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Newsstand

Here's where you'll find a regularly updated, broad range of articles written by the AAMDSIF team, allied health organizations and news organizations. By staying well-informed, patients and families are practicing a form of self-support that will help them be more effective self-advocates when engaging with health care providers.

Blood cancer risk higher than expected in kids with Down syndrome

Originally Published: 04/07/2021
New York, April 7 The risks of acute myeloid leukaemia (AML)—a type of blood cancer—in children with Down syndrome is stronger than expected, according to a new study. The study led by researchers from the University of Chicago, Davis Health and San Francisco, examined medical data of more than 3.9 million children born between 1996-2016 in seven US healthcare systems or in Ontario, Canada.  It showed that 2.8 per cent of children with Down syndrome were diagnosed with leukaemia, compared to 0.05 per cent of other children. Compared to other children, kids with Down syndrome had a higher...

MDS Update Q1 2021

Originally Published: 04/07/2021

Impact of Conditioning Intensity and Genomics on Relapse After Allogeneic Transplantation for Patients With Myelodysplastic Syndrome

Originally Published: 03/25/2021
ABSTRACT PURPOSE Patients with myelodysplastic syndrome (MDS) are at risk of relapse after allogeneic hematopoietic cell transplantation. The utility of ultra-deep genomic testing to predict and the impact of conditioning intensity to prevent MDS relapse are unknown. METHODS Targeted error-corrected DNA sequencing was performed on preconditioning blood samples from patients with MDS (n = 48) from the Blood and Marrow Transplant Clinical Trials Network 0901 phase III randomized clinical trial, which compared outcomes by allogeneic hematopoietic cell transplantation conditioning intensity in...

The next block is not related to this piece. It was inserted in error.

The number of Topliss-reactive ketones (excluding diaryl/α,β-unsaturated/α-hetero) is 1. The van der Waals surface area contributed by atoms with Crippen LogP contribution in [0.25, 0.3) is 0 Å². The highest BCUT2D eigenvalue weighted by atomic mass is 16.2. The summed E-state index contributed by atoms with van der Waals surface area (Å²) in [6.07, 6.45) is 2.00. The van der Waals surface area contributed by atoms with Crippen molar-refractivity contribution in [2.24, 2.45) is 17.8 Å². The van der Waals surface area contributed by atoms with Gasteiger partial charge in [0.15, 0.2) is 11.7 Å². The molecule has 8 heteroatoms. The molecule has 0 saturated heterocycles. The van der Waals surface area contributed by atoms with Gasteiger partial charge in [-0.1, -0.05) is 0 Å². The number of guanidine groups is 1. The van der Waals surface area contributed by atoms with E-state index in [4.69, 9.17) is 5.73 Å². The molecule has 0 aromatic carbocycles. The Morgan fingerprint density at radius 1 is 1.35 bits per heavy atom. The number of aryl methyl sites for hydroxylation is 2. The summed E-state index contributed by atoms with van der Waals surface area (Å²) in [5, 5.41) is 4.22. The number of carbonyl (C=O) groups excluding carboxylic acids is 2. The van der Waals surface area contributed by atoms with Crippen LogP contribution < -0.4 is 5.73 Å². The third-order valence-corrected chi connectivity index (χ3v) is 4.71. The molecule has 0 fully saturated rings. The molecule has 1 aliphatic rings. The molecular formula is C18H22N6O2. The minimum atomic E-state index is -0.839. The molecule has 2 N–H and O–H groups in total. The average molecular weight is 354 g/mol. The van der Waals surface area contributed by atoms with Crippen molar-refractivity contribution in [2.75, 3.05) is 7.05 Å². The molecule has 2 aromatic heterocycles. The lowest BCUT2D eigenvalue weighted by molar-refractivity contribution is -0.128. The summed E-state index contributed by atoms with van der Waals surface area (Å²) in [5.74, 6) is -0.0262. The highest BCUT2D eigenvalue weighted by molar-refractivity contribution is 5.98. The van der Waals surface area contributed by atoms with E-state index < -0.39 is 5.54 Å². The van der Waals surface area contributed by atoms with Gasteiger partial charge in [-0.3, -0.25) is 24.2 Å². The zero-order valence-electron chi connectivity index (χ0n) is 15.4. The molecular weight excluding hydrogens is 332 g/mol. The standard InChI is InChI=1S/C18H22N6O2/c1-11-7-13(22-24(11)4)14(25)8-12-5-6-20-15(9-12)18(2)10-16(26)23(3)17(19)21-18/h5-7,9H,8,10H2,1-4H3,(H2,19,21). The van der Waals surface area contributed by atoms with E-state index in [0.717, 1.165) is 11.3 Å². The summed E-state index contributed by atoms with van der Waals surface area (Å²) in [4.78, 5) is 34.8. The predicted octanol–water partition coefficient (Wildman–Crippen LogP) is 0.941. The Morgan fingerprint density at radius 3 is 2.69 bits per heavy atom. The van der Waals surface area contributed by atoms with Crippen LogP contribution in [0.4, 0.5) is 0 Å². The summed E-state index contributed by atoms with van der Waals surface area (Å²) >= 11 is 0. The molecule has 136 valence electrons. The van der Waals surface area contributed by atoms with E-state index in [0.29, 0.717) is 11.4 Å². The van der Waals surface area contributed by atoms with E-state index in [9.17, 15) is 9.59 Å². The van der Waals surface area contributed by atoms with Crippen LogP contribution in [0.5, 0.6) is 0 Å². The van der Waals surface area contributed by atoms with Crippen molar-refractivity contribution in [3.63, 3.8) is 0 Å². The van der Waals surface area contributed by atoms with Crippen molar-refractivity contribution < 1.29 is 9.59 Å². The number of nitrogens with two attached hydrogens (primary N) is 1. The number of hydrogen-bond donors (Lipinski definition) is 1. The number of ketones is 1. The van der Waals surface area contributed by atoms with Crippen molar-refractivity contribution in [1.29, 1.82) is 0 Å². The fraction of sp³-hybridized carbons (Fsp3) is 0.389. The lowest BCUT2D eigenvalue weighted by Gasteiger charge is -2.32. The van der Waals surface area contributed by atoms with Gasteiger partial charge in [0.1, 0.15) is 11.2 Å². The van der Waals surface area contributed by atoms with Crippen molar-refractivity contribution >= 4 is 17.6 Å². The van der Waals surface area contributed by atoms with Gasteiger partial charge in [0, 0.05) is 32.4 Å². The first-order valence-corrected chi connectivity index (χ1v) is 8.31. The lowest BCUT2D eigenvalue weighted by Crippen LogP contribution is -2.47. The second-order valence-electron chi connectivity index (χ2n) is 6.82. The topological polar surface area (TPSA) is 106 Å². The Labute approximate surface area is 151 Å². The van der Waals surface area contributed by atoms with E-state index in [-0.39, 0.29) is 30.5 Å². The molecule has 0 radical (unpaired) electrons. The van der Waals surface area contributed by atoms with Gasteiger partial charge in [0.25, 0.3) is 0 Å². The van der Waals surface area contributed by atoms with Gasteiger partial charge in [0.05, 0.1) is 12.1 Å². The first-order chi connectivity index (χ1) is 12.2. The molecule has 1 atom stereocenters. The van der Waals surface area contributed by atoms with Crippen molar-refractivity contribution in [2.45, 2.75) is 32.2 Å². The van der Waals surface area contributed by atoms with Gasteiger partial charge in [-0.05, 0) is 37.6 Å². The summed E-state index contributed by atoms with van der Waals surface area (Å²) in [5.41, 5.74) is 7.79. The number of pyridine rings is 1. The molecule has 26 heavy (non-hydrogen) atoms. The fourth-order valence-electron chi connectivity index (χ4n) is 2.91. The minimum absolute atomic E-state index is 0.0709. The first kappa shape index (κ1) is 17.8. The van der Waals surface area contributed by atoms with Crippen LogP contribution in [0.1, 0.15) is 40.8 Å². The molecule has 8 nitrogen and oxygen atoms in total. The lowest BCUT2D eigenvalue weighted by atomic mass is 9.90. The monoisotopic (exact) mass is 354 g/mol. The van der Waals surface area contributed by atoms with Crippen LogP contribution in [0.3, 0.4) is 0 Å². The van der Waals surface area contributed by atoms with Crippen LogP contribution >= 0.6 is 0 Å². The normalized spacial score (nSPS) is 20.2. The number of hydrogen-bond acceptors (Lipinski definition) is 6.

What's New? Foundation Update Newsletter March 2021

Originally Published: 03/16/2021

Clinical and molecular predictors of response and survival following venetoclax therapy in relapsed/refractory AML

Originally Published: 03/09/2021
Key Points In patients with RR-AML, venetoclax combination therapy resulted in responses in 31% of patients and a median OS of 6.1 months. NPM1 mutations predicted higher response rates; adverse cytogenetics and mutations in TP53, KRAS/NRAS, and SF3B1 predicted worse OS. Abstract Azacitidine + venetoclax, decitabine + venetoclax, and low-dose cytarabine + venetoclax are now standard treatments for newly diagnosed older or unfit patients with acute myeloid leukemia (AML). Although these combinations are also commonly used in relapsed or refractory AML (RR-AML), clinical and molecular...

Gene expression signature predicts relapse in adult patients with cytogenetically normal acute myeloid leukemia

Originally Published: 03/08/2021
Key Points The weighted expressions of 7 coding and 3 noncoding genes is strongly associated with relapse in CN-AML patients. The 10-gene signature is independent from mutations known to associate with outcome in AML patients. Abstract Although ∼80% of adult patients with cytogenetically normal acute myeloid leukemia (CN-AML) achieve a complete remission (CR), more than half of them relapse. Better identification of patients who are likely to relapse can help to inform clinical decisions. We performed RNA sequencing on pretreatment samples from 268 adults with de novo CN-AML who were younger...